Ass and Name
Zola and Zoilus
A few Neos
What's in a Nem?
Pleo III-Two More Pleons
Achron.. and Acroam..
Per IV--Perpotation et al.
Per and Pre--Prevenient
Perpense and Perpend
Epi I--Epiplexis, et al.
The Doric Column
Epi III--Episemon et al.
Finishing the "Acro" Story
I would like to start my final acro essay with a factitious word, a word I made up for the occasion. Much of our vocabulary describing mental states is, expectedly, derived from psychology. A person who is subject to dramatic mood swings is usually referred to as "manic depressive." But, I wanted to make up a word, derived from prefixes we have studied, to express the same concept. It would be acrobathetic or acrobenthic. The acrobathetic person is subject to the "heights" and the "depths" that bedevil the "manic depressive" person, but the "acro" functions almost as a geographic term and emphasizes the person's ability to climb right to the top of the scale of human experiences. "Bathetic" stresses not simply the depths, the "Marianas Trench" submersion of the spirit, but by rhyming with "pathetic," lends a note of pathos or sadness to the experience. The word "depression," or "depressive" is used far too frequently today ["I'm so depressed!"] that is has been emptied of meaning. Thus I suggest acrobathetic to capture the sadness and extremes of feeling which regularly oppress so many people.
In the previous essay, I said that I would examine three pairs of "acro" synonyms. The two I explored in that essay were acronym/acrostic and acrologic/acrophony. Here I mention two words derived from botany, but they are words I would like to remove from their botanic identification. Acropetal is defined as "tending toward the summit or apex; said of the order in which the parts of a plant arise, when the course of development is from below upward." Acroscopic is defined similarly: "Looking, or on the side, towards the apex."
Acropetal consists of the familiar prefix acro combined with petere, the Latin word meaning "to seek." The verbal picture is thus very rich. We see a plant that "seeks the top." Rather than confining our meaning to the OED definition, then, why not use it to describe not just a plant which "tends upward," but to capture the human yearning to seek heaven, or something "above" or some kind of perfection that eludes us on the earth. Let's loose it from the botanic connection, and talk about someone's acropetal heart. Rather than saying that a person is "taking the high road," why not say that s/he is acropetally inclined in this situation?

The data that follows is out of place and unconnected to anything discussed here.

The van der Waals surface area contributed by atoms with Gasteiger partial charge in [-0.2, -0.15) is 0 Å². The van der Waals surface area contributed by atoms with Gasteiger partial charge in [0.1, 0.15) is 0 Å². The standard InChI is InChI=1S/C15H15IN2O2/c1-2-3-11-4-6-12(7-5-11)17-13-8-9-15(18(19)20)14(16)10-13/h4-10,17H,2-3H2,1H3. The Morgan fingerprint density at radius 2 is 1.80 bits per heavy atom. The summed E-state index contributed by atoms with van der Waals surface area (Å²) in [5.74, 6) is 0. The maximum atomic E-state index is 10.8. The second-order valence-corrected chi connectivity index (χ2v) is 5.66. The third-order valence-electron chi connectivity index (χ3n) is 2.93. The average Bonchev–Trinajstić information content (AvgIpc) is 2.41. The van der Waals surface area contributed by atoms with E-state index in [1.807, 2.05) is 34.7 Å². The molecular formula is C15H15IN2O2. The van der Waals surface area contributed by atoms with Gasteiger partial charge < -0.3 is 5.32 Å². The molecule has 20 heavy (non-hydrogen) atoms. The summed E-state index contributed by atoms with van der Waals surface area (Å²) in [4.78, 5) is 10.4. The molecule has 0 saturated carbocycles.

And one can do the same for acroscopic, a plant that "looks" (skopein) toward the top. A vivid text from Genesis 15 comes to mind when I think about this word. In that text Abraham was doubting the ability of God to provide him an heir. God took him outside and bade him lift his eyes to the myriad stars of the heavens. "So shall your descendants be," Yahweh said. Thus, whenever I think of a "non-scientific" use of acroscopic, I think of Abraham "looking" to the "heavens" and believing God. Thus we could talk about acroscopic vision or acroscopic faith or an acroscopic confidence. As I said, the OED limits the use of these terms to a precise botanical connotation; why not expand the linguistic reach of the term?
A Few Other Acros
In classical sculpture, an acrolith is a sculpted body with extremities (acro), such as head, arms and legs, in rock (lithos means stone) and the remainder of the statue in wood. Thus, when archaeologists find a stone head of an ancient goddess, they can only speculate that it might be an acrolith and that the rest of her body has disintegrated through time.
A plant that is acrocarpous has fruits (carpous) on the tips. A catchy two-word definition is "terminal fruited." Though I have no non-botanical suggestion to give to expand its meaning, I think the clarity of the picture of a tree bearing its fruit at the end of the branches is suggestive.
One Final Acro
Built on the analogy to epinychal, which means "nightly," is acronychal (accent on second syllable) meaning "happening in the evening" or "vespertine." It has also appeared as acronycal, acronyctous or acronych. But it has a definite meaning in astronomy and refers to a star which rises or sets in the evening. One therefore has an acronychal setting or acronychal rising of a star. And, the plot thickens with acronychal a bit when we realize that Chambers' 1751 Cyclopedia said this about it. "The Acronychal is one of the three poetical risings, and settings of the stars; and stands distinguished from Cosmical and Heliacal." Whoops, we are now getting into "threes," which, fortunately, will be the topic of the next mini-essay.
Copyright © 2004-2010 William R. Long